Canada Transportation Act amendments will be introduced this spring before the House of Commons rises — but the grain industry is concerned key temporary provision may expire before legislation is passed.
The confirmation came after a query to Transport Minister Marc Garneau’s office.
“Minister Garneau is committed to introducing legislation this spring,” Marc Roy, Garneau’s director of communications said in a telephone interview May 5.
Garneau promised the legislation last Nov. 3 while speaking to the Montreal Chamber of Commerce. Back then he said the proposed legislation will establish reciprocal penalties between shippers and railways in service level agreements, better define adequate and suitable rail service, improve access to the Canadian Transportation Agency (CTA) and improve the timeliness of CTA decisions. Garneau also said the government would “address the future of the maximum revenue entitlement and extended interswitching.”
Grain farmers and shippers praised the announcement, but many worry the amendments won’t be law before regulations to help grain shippers under the Fair Rail for Farmers Act (Bill C-30) expire Aug. 1. The House of Commons breaks June 23 and MPs won’t return until Sept. 18.
That’s why the Alberta Wheat Commission (AWC), Western Grail Elevators Associations (WGEA) and Crop Logistics Working Group are asking Ottawa to extend C-30 in the interim.
“We appreciate the government’s commitment to introduce legislation that will ensure a more responsive, competitive and accountable rail system in Canada,” AWC chair Kevin Auch said in the release May 5. “But the current railway accountability measures (in place under C-30) must stay in place in the meantime. This will ensure we avoid a repeat of the transportation backlog that cost farmers billions of dollars in lost revenue during the fall and winter of 2013.”
Bill C-30, passed in 2014 to tackle a huge backlog in grain shipments, extended interswitching distances to 160 km from 30 km to encourage railway competition. It also set a minimum volume of grain movement railways had to move every week, or face fines.
Interswitching allows a railway within 160 km of another railway to access traffic on the other railway’s line and is intended to stimulate railway competition.
The provisions were set to end Aug. 1, 2016, but were extended one year by Parliament. Farm groups, including AWC and Keystone Agricultural Producers (KAP), and shippers represented by the WGEA, want the C-30 provisions extended for another year.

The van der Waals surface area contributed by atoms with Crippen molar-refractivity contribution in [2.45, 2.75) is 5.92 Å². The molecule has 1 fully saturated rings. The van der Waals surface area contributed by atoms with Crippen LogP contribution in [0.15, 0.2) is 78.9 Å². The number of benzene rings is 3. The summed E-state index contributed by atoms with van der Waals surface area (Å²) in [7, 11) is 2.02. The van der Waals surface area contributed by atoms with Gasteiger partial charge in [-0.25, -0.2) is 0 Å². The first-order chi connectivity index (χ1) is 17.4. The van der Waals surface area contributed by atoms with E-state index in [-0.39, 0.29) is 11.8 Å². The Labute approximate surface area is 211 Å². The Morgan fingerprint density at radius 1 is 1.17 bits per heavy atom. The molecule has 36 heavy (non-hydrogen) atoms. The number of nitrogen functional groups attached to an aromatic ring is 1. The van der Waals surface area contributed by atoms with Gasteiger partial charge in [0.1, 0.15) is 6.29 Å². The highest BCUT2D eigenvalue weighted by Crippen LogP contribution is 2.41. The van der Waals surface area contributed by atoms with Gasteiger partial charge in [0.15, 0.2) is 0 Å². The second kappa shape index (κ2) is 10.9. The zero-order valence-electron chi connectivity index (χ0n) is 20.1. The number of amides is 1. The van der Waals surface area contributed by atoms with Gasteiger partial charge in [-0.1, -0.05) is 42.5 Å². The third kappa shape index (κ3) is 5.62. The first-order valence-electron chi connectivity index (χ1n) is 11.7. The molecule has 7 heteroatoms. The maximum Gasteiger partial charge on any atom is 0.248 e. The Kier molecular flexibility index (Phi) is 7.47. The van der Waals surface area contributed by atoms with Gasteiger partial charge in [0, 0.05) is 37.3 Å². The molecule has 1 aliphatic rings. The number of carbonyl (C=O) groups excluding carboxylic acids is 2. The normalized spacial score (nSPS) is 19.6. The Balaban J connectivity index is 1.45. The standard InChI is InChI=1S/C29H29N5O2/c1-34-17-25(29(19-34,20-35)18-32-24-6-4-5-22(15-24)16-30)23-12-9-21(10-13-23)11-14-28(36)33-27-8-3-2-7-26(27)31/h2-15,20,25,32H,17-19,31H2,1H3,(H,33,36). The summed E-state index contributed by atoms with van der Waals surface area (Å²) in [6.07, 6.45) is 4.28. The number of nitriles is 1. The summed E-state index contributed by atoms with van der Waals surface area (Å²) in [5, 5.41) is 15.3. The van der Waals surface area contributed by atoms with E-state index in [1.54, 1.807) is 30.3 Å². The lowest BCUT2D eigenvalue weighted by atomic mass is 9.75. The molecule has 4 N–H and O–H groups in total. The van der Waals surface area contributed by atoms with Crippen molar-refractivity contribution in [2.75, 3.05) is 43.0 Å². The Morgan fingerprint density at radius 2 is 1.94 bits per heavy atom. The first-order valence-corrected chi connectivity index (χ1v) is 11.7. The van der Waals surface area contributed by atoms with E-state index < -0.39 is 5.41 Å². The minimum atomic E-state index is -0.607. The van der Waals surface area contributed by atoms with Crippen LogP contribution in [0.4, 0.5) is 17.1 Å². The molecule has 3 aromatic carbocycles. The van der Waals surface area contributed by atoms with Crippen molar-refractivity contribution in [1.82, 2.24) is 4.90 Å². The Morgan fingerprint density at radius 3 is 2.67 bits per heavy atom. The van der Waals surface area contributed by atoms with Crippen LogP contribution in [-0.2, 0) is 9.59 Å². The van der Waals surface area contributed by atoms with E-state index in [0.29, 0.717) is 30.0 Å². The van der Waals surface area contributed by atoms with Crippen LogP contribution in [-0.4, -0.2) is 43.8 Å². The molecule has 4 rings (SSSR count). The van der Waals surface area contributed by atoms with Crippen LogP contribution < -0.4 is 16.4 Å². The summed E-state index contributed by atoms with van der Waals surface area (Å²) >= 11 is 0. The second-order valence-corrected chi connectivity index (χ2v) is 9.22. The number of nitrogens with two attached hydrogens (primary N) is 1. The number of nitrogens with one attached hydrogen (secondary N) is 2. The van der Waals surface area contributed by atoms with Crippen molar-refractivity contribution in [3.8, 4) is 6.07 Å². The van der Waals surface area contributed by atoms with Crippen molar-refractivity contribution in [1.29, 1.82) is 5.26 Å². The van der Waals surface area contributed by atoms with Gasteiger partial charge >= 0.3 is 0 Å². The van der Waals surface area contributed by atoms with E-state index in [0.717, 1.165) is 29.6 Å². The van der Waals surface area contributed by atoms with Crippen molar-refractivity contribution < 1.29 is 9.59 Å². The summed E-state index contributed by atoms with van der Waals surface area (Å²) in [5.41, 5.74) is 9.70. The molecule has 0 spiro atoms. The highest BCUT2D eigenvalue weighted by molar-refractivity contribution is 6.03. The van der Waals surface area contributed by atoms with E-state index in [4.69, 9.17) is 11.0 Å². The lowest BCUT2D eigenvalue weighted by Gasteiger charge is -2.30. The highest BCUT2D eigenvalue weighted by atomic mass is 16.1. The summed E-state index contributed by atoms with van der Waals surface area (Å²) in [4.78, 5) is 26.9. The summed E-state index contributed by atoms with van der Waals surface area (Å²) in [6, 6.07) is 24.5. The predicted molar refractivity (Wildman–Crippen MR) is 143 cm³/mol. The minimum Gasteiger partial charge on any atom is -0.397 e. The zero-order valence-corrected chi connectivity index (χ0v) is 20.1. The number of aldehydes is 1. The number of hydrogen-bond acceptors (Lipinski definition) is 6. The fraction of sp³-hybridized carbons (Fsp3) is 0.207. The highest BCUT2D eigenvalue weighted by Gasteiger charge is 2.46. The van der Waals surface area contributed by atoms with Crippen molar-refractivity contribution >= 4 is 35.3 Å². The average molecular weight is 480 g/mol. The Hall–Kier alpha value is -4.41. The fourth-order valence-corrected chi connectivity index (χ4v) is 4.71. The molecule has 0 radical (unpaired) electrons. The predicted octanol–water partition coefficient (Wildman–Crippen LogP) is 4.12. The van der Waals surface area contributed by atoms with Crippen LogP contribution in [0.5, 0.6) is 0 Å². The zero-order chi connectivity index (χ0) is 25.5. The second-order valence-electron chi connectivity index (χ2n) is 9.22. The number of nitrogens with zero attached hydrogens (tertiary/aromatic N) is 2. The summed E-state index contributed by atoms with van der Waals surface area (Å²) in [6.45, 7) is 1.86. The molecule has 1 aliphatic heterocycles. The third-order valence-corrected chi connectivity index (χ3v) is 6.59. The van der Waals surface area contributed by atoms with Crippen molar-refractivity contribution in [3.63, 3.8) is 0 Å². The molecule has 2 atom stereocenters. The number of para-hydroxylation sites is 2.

“In the absence of any long-term legislation, these provisions are the only measures the agriculture industry has to ensure that the service required to ship next fall’s harvest is in place,” the AWC release says.
“It’s critical that farmers can rely on Canada’s rail system to bring next year’s harvest to buyers here in Canada and around the world,” Auch said.
The WGEA, like the AWC and KAP, wants C-30 extended.
“We think it is important to keep the status quo until a new bill takes its place and not take a step backwards in the meantime,” WGEA executive director Wade Sobkowich said in an interview May 5.
KAP also wants C-30 extended, KAP president Dan Mazier said in an interview.
Roy declined to comment on whether the federal government will extend C-30. However, a reliable industry source said the government plans to let C-30 expire. The source said by then the railways will know the changes coming to the transportation act, including interswitching, and the government expects railways to abide by what eventually will become law.
One industry observer suggested that’s like announcing the speed limit will be lowered and expecting drivers to slow down before the law is changed.
House of Commons rules require new legislation be placed on the order paper before announcing when legislation will be introduced. But industry observers expect transportation act amendments will be tabled before May 18, when Garneau is scheduled to speak to the Edmonton Chamber of Commerce.
The WGEA says if the railways are subject to penalties for failing to meeting shipping commitments that should encourage better service.
Farm groups also want the maximum revenue entitlement (MRE) policy to continue, although most agree it could be improved. The WGEA does too.
“We feel quite strongly the MRE needs to remain in place and there are tweaks that can be made to encourage railway investment in their infrastructure, but the MRE needs to remain,” Sobkowich said.
Under the MRE the Canada Transportation Agency (CTA) calculates the total amount of annual revenue the railways can collect from shipping grain, based on a formula that gives the railways a fair return on investment. The policy gives freight rate flexibility to encourage shipper efficiency, while protecting farmers from monopolistic pricing.
Some farm organizations, including KAP, also want the legislation to order the CTA to review railway costs for shipping grain. Mazier said the CTA’s formula, which is adjusted for higher railway costs and grain volumes shipped, hasn’t been adjusted since 1992. As a result it doesn’t take into account improved railway efficiency. As a result the railways are earning much more hauling grain than they would in a truly competitive market, according to a study commissioned by several Saskatchewan farm groups.